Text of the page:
Building a wet room on a concrete floor is an easy DIY project and can be completed in a weekend. Here we show you how to build it, starting with the materials you’ll need, including cement boards and waterproofing membranes. You can then finish the surface with whatever waterproof flooring material suits your taste – like tile, mosaic or even paint.
A wet room is a totally waterproof room that you can use as an extension to your bathroom, or as a shower cubicle in its own right. To build a wet room on a concrete floor you will need to create a completely waterproof boundary around the room, seal the walls and ceiling, then fit your chosen showering and lighting fixtures. Steps 1. Lay 1/2 inch polystyrene insulation along the back wall of your wet room. 2. Lay polystyrene melted edges over the walls surfaces so the polystyrene protrudes about 1/4 inch onto all sides to allow water to run off when it falls off the wall down into the grout channels between the tiles. 3. Apply half inch ready rolled jointing compound to the walls, feathering out at 45° using a rag around the edge of where each sheet of tiles will sit. 4. Lay tile squares over the wall surface starting from top left corner working your way up and down toward bottom right corner 5
A wet room is an up-to-date take on a traditional bathroom. It is designed to drain water away through the floor and has no separate shower tray or screen. This makes it ideal for small bathrooms, where the lack of barriers means that there’s more floor space on show. You can create a wet room on any type of floor construction, but if you have a concrete floor, then there are some extra issues to consider. Before getting started, don’t forget that your finished wet room needs to be tiled from floor to ceiling with wall tiles at least 8 inches high. Also bear in mind that you must use special waterproofing materials when installing a wet room because the entire area will be exposed to water.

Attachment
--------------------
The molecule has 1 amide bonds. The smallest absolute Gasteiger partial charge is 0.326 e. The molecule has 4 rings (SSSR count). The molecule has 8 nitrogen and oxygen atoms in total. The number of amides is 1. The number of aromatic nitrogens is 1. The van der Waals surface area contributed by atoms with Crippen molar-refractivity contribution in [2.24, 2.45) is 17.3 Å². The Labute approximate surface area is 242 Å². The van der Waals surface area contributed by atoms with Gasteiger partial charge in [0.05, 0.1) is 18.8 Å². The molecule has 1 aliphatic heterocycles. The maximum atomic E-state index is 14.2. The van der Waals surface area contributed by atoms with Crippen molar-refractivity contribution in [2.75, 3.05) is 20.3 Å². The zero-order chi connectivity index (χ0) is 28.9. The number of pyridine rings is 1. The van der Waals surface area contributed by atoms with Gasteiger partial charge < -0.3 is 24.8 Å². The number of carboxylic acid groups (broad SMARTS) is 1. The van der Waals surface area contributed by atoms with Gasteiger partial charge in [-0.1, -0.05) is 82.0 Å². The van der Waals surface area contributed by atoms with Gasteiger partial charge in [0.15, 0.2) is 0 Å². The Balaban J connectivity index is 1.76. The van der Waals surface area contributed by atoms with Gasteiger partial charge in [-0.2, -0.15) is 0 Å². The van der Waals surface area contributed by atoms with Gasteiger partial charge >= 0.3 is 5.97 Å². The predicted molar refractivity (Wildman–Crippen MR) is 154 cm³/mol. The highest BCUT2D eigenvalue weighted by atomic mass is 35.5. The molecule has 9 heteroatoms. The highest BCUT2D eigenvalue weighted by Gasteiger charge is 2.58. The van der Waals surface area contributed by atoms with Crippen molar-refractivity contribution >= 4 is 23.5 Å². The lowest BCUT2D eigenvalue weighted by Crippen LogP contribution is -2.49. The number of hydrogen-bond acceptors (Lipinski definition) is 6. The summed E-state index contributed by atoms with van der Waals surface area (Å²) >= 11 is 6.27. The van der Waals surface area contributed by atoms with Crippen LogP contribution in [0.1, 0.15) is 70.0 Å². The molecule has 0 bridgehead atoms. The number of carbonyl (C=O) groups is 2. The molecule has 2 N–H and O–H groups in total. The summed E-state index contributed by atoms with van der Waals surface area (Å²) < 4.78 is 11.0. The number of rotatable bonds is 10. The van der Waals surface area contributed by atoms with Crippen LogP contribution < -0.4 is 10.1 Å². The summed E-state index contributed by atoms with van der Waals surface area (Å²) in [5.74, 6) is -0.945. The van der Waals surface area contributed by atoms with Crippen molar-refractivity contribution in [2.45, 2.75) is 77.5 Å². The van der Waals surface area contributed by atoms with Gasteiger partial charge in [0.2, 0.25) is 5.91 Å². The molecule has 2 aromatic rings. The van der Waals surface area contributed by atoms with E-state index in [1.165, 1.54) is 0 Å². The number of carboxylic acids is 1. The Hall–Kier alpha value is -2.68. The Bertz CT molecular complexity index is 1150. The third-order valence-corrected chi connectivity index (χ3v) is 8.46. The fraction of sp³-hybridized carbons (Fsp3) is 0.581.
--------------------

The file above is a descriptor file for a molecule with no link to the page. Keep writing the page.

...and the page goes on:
- Prepare the floor.
- Prepare the walls.
- Prepare the ceiling.
- Prepare the floor surface.
- Prepare the floor drains.
- Install your choice of flooring over them all.
Install the wet room floor formers.
Install the wet room floor formers.
- Cover the concrete floor with plastic sheeting, ensuring that there is enough overhang to cover any expansion joints.
- Place the wet room floor formers over the plastic sheeting, overlapping where necessary.
- Insert screws through each corner of each frame and into the subfloor below, using your cordless drill or screwdriver.
Fix the trap and waste pipe.
To fit the trap, remove the old one and use a hacksaw to cut about 10mm off the bottom of it. This will allow enough space for you to slide in the new trap. There should be a rubber seal around the edge, so make sure that this is pushed all around when fitting it. Be careful not to damage any part of your floor surface with the saw blade or screws when removing or fitting them in place: they can leave dents that are very difficult to get rid of! Now fit your waste pipe – this should simply push into place, but if you find yours doesn’t fit easily then try using some WD40 on all threads first. Then seal any gaps between it and both floors and walls with silicone caulk or mastic; apply generously by smearing onto both surfaces and then pressing them together until they meet cleanly without leaving any gaps between each other.